The lack of skilled workers has been an ongoing challenge for the manufacturing industry for years. This issue often causes a ripple effect throughout organisations that can lead to longer lead times, reduced output, increased worker burnout and higher employee turnover, which only worsens the problem.

For consumers, this ongoing labour shortage can result in empty shelves, slower delivery times and higher costs. It’s likely that these labour challenges are going to persist unless organisations and governments take action to encourage more workers to the industry. To make this a reality, it’s important to start by understanding the causes of the labour shortage in manufacturing.

diversity illustration

learn more about the causes of the ongoing labour shortage in manufacturing

download our report

why is there a labour shortage in manufacturing?

Here’s a look at some potential reasons for today’s labour shortage in manufacturing:

lack of stability

According to our 2024 Randstad Workmonitor, job security is one of today’s workers' top concerns. In fact, our study shows that 91% of UK workers consider job security to be important when thinking about current or future employment.

Unfortunately, several factors impact the stability of the manufacturing industry. First and foremost, supply chain disruptions that peaked during the pandemic are still plaguing the industry today. When manufacturers can’t secure the raw materials they need, it can result in reduced hours for the workers.

Continuous supply chain challenges also result in higher costs. According to a recent study, 71% of global organisations rank rising costs as the number one supply chain concern.

Unfortunately, global turmoil is also causing supply chain disruptions and rising costs. For instance, the Russia-Ukraine War caused a spike in fuel costs around the globe. Because Russia is a main producer of many different metals, such as copper, nickel and aluminium, the conflict led to an increase in these costs as well. Aluminium, for example, saw record-high costs at the onset of the conflict.

The Israel-Palestine conflict is also spurring supply chain challenges. For example, any disturbances in the Middle East can result in a bottleneck of cargo ships through the Suez Canal, which will slow down delivery times.

Add these factors to growing concerns about a global recession, and it’s easy to see why many organisations, including manufacturers, are looking for ways to cut costs. This can result in layoffs and reduced hours, both of which impede job security for the workers.

Female Asian factory worker operating a touch-screen display. Hair in a ponytail. Checkered shirt. Primary color blue.
Female Asian factory worker operating a touch-screen display. Hair in a ponytail. Checkered shirt. Primary color blue.

low wages

The ongoing labour shortage has also sparked a candidate-driven job market. Many of today’s workers are demanding higher wages. This is not surprising. After all, salaries have long been one of the strongest motivators for changing jobs. In fact, according to our employer brand research, an attractive salary and benefits is the second most important factor (only beneath work-life balance) when seeking a new employer.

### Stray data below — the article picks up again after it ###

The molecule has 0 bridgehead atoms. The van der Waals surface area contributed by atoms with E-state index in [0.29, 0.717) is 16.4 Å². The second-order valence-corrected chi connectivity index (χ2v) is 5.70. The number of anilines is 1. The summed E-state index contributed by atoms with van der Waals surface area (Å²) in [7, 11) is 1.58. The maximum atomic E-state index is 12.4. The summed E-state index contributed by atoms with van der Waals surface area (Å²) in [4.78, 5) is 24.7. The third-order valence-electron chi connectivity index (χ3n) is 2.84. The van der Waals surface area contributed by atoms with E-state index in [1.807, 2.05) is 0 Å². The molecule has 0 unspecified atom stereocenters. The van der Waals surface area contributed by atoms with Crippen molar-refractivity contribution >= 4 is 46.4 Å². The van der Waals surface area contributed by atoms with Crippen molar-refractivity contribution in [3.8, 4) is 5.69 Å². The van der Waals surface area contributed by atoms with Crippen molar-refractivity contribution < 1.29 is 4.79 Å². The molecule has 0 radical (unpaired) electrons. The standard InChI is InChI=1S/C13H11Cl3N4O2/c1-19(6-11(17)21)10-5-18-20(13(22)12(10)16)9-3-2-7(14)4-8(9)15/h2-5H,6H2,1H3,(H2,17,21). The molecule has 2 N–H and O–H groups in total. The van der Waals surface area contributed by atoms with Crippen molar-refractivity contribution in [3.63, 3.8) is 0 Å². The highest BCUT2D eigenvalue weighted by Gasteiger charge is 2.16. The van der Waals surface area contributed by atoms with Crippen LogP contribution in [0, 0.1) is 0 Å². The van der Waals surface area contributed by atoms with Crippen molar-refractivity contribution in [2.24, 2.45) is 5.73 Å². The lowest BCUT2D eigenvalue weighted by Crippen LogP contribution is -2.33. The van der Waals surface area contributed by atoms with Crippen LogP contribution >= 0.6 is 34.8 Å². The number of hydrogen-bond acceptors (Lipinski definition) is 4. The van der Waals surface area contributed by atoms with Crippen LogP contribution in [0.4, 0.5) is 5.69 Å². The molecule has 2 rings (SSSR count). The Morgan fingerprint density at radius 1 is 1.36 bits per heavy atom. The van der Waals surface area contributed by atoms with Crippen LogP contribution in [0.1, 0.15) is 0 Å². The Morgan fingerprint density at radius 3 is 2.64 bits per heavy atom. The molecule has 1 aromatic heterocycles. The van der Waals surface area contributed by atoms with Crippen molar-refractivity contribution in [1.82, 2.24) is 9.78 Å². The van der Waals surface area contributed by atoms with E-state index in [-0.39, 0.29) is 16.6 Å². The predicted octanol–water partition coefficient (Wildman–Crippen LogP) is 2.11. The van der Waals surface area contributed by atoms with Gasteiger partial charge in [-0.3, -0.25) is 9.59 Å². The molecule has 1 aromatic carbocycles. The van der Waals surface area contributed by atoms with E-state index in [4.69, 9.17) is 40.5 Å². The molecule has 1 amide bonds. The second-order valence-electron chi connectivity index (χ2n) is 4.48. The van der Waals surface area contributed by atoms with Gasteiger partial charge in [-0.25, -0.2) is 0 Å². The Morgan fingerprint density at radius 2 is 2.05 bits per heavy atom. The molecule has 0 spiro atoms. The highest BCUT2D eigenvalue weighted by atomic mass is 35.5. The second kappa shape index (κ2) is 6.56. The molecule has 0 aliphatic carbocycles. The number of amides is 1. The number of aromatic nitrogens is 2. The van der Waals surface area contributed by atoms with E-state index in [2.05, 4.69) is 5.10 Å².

This led many manufacturers to increase wages to meet this demand. According to ONS figures manufacturing workers saw growth in pay of 8.2 per cent – the highest annual growth rate for the sector since comparable records began in 2001.

While this is a great start, today’s workers are looking for more than just annual pay reviews. They want a complete compensation package that includes other monetary benefits, such as monthly cost-of-living stipends and gas subsidies.

It’s important for manufacturers to reassess their compensation packages to determine how they compare with industry standards. If necessary, your company may need to adjust its salary and benefits offerings to meet this demand.

ageing workers

While the ageing workforce is affecting employers across industries, the manufacturing sector is particularly impacted. Research shows that 30% of the global workforce will be aged 50 or over by 2050. This is a real concern for employers in the manufacturing sector, who are already struggling to fill open positions and acquire the right skills.

The ageing workforce in manufacturing requires employers to replace these vacant roles, and they lost the skills and knowledge these experienced workers possessed.

It’s important for employers to develop mentorship or apprenticeship programs to allow their older workers to transfer their skills and knowledge to the younger generations. It’s also important to have a replacement strategy in place to help fill these open positions.

The good news for manufacturers is the fact that some older workers who retired during the pandemic are considering coming back to the workforce. Perhaps this is due to cost of living concerns, reinforced by our employer brand research revealing that 4 in 10 would prefer to work beyond the general retirement age to secure a higher pension payment.

Manufacturers may be able to entice these workers back with benefits, such as part-time work options, flexible scheduling and employee training.

diversity illustration

learn more about the causes of the ongoing labour shortage in manufacturing

download our report

higher demand for tech-related skills

Another major challenge facing the manufacturing industry is the implementation of advanced technology in the workplace. It’s true that the use of this technology, such as robotics and 3D printing, has enabled manufacturers to automate many tasks that workers used to complete manually. While this transformation to automation has eliminated millions of jobs in the manufacturing industry, it also opened the doors to a variety of new roles.

Unfortunately, these new jobs require a new skill set that many manufacturing workers simply don’t have. Our 2024 Workmonitor survey revealed that the top two most desirable training and development opportunities for manufacturing workers in the UK are programming/coding training (18%) and artificial intelligence training (12%).